behind the headlines

Why computer science? The story behind the city’s flashiest new education initiative

Mayor Bill de Blasio delivers an education speech, “Equity and Excellence,” at Bronx Latin School, which included a new computer science initiative.
Mayor Bill de Blasio delivers an education speech, “Equity and Excellence,” at Bronx Latin School, which included a new computer science initiative.

When Mayor Bill de Blasio announced every child in New York City schools will learn computer science within 10 years, Fred Wilson sat smiling in the audience.

The prominent venture capitalist, who founded the New York City Foundation for Computer Science Education, known as CSNYC, was there to watch the mayor formally endorse Wilson’s own ambitious goal: to provide computer science education to all.

The path to de Blasio’s announcement spans two mayoral administrations, a number of big donors, and a gaggle of tech industry insiders who worked on smaller computer science pilot projects throughout the city. But it was largely Wilson, met by a receptive mayor, who created and eventually funded the underpinnings for de Blasio’s splashy announcement.

It “was really a reveal of something that’s a long time in the making,” said Michael Preston, CSNYC’s executive director. “It wasn’t the mayor’s office deciding it was priority without a ready group that was there to support it.”

Whether New York City is to begin rapidly expanding access to computer science education, and to reach all students by 2025, is up for debate. Even its staunchest supporters recognize the challenges ahead, including raising about 70 percent of the private money needed and finding, then training, thousands of new teachers.

But the plan progressed from a concept to reality at a notably rapid pace, thanks to a rare combination of factors: a focused and wealthy champion, a growing national focus on career readiness, and the sustained interest of the city’s political leadership at a time when the mayor needs to demonstrate clear progress.

Still, some question whether computer science is at the core of what New York City students need, or whether the announcement served as a flashy way to skirt harder education problems, like the persistently struggling schools in the city’s poorest areas.

“Is this necessary or is this another example of public policy driven by private philanthropy?” asked David Bloomfield, a professor of education leadership at The CUNY Graduate Center and Brooklyn College. “I don’t think this was one of the more pressing issues.”

The announcement brought a wave of positive press at a time when de Blasio is beginning a new fight for control of the city’s schools. Last year, de Blasio was granted only one year of mayoral control, which means he will have to re-convince state lawmakers this spring that he should run the district.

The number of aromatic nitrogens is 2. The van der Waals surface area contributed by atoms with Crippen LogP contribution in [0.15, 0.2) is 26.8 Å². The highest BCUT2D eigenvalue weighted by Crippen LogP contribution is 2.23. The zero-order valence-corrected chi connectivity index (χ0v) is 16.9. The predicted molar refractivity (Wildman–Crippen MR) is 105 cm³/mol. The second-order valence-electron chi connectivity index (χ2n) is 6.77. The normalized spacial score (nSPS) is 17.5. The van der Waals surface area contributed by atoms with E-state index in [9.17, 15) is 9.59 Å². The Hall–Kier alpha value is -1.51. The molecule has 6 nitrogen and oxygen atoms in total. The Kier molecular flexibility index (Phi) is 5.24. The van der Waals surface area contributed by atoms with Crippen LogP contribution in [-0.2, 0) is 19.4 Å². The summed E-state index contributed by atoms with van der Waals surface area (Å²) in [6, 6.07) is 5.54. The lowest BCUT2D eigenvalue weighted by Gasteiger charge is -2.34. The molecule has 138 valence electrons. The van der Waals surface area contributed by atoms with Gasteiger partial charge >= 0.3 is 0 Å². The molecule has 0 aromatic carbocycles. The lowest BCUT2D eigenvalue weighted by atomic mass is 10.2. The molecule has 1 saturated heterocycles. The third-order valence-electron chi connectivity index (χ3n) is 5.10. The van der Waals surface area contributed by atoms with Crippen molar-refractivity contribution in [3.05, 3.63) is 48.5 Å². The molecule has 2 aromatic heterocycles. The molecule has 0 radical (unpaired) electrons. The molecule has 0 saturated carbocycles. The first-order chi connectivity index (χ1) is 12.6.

Critics also note the pilot programs have left many questions about computer science education unanswered.

“Everything is about, let’s drop in a curriculum, let’s get a bazillion teachers trained,” said Mike Zamansky, a longtime computer science teacher at Stuyvesant High School, whose curriculum sparked Wilson’s early interest in computer science education. “Do you want your history teacher to be a mathematician who went through a summer program in history?”

Under Bloomberg, the beginnings of an idea

To understand the moment that de Blasio took the stage at Bronx Latin proclaiming computer science for all, one must look to the Bloomberg administration and keep an eye on Wilson.

"Those efforts were kind of the starting point to figure out which programs work and which programs don’t work."Maurya Couvares, the co-founder of ScriptEd

Former Mayor Michael Bloomberg was a “tech guy” who invited industry giants to events at Gracie Mansion and understood the importance of teaching students technological literacy, said Zamansky, who founded Stuyvesant’s computer science program over 20 years ago. Bloomberg also courted big donors and grew the Fund for Public Schools, which raises money for New York City’s schools.

The movement towards tech fit in with his administration’s ideas for modernizing career and technical education and its push for small schools. As the city moved to close Washington Irving High School for poor performance, it made plans for the Academy for Software Engineering, which opened in the Irving building in 2012.

That high school, where every student takes computer science each year, emerged from conversations with city officials that Wilson had begun more than two years earlier. The Bronx Academy for Software Engineering opened in 2013.

Another pilot program selected 20 schools in 2013 to begin teaching computer science and software engineering, funded partially with a $1.6 million gift from AT&T. The city’s goal then was to provide 3,500 students a computer science education by 2016.

The number that de Blasio now targets is 1.1 million by 2025, an increase in scale that is surprising even to those at the heart of the computer science education initiative.

“Nobody expected it to happen as quickly as it did,” Preston said.

The test pilot era

What happened to cause such a jump?